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An Inactive Street_©www.change.org

Various studies on the quality of living in metropolitan cities have revealed that a person living in a city is more likely to suffer from anxiety, depression and other mental health issues. Some of these issues result from the lack of social interaction and bonding in huge cities. Public spaces are now being designed to encourage interaction between residents of a city. 

“Living among millions of strangers is a very unnatural state of affairs for a human being. One of the jobs of a city is to accommodate that problem. How do you build a society where people treat each other kindly in that kind of setting? That is more likely to happen when people feel good. If you feel positive you’re more likely to speak to a stranger.” – Colin Ellard

Good public spaces that encourage interaction, promote pausing between a busy day and taking a breath to recentre and refocus oneself have a positive impact on the social well-being of the user.

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Superblock, Barcelona ©Del Rio Bani

There isn’t any absolute as to how architecture influences our lives, but it is safe to say that if designed the right way, architecture has the power to do so. A room, a building and a city has cognitive effects on its inhabitants. Good design is invisible, it facilitates a very natural ease of use. Public Spaces and buildings, when designed not just to fit the intended function, but also to enhance the experience of performing that function leave an everlasting impact on the user. These spaces become the benchmark against which other spaces designed for similar functions are measured.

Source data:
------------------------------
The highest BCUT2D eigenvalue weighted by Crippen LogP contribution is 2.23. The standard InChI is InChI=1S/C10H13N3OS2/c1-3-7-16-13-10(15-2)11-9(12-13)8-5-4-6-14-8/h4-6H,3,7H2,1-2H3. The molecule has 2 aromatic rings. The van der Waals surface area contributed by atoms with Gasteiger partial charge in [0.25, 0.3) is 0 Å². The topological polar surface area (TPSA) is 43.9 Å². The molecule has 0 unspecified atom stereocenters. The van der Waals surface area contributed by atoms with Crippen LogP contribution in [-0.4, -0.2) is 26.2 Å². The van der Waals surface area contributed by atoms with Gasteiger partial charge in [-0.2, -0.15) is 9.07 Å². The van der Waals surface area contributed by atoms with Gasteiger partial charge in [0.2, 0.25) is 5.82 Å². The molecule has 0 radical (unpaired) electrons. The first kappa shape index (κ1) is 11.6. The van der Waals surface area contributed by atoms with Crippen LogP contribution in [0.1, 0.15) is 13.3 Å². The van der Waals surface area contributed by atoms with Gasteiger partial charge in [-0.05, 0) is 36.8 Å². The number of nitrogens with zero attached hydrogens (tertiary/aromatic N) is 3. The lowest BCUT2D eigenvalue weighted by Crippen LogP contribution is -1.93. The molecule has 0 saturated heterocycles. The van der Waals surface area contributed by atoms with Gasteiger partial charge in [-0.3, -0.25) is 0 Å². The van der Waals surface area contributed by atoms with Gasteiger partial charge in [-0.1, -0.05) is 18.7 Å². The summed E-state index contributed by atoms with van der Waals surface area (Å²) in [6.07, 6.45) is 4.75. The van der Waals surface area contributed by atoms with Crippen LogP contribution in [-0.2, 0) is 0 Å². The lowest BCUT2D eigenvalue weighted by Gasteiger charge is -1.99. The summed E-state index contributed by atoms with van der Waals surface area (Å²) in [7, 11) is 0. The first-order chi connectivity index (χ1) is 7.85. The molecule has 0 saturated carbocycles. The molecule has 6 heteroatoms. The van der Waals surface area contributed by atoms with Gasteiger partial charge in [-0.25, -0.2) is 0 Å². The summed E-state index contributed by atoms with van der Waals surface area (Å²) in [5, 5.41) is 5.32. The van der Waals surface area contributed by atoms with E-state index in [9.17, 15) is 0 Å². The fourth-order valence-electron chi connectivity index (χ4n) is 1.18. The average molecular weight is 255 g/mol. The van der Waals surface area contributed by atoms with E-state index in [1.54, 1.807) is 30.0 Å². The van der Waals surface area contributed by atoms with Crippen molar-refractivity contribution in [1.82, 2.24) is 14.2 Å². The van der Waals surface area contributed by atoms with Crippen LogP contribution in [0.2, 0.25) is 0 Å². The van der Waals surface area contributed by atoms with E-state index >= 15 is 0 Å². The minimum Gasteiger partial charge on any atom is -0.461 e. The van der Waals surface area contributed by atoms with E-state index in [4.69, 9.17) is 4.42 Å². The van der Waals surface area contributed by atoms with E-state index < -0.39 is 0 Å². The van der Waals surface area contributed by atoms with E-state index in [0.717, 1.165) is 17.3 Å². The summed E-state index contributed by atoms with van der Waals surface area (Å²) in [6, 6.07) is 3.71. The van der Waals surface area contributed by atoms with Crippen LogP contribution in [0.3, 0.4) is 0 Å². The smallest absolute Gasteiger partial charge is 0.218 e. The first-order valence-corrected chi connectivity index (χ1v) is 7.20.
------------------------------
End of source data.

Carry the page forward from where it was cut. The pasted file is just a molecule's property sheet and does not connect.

Architecture goes beyond designing spaces, it becomes more about designing experiences.

References:

Bond, M., 2017. The hidden ways that architecture affects how you feel. [online] Bbc.com. Available at: <https://www.bbc.com/future/article/20170605-the-psychology-behind-your-citys-design> 

Breeders, B., n.d. The Role of Architecture in Shaping Communities. [online] Architecturecompetitions.com. Available at: <https://architecturecompetitions.com/the-role-of-architecture-in-shaping-communities> 

Elshaikh, E., n.d. Indus River Valley civilizations (article) | Khan Academy. [online] Khan Academy. Available at: <https://www.khanacademy.org/humanities/world-history/world-history-beginnings/ancient-india/a/the-indus-river-valley-civilizations>

Heller, C., 2018. How the Architecture of Hospitals Affects Health Outcomes. [online] Harvard Business Review. Available at: <https://hbr.org/2018/10/how-the-architecture-of-hospitals-affects-health-outcomes>

Vangelatos, G., 2019. How Does Architecture Impact Society? A High-Level Look | Thought Leadership | HMC Architects. [online] HMC Architects. Available at: <https://hmcarchitects.com/news/how-does-architecture-impact-society-a-high-level-look-2019-10-18/>

Author

Anandita is an Urban Design student at CEPT University. An amateur with a mobile-camera and a notes app, she loves exploring whatever city she gets to visit. Her keen interest in architecture, the built environment and a love for all things words has led her to delve into architectural journalism.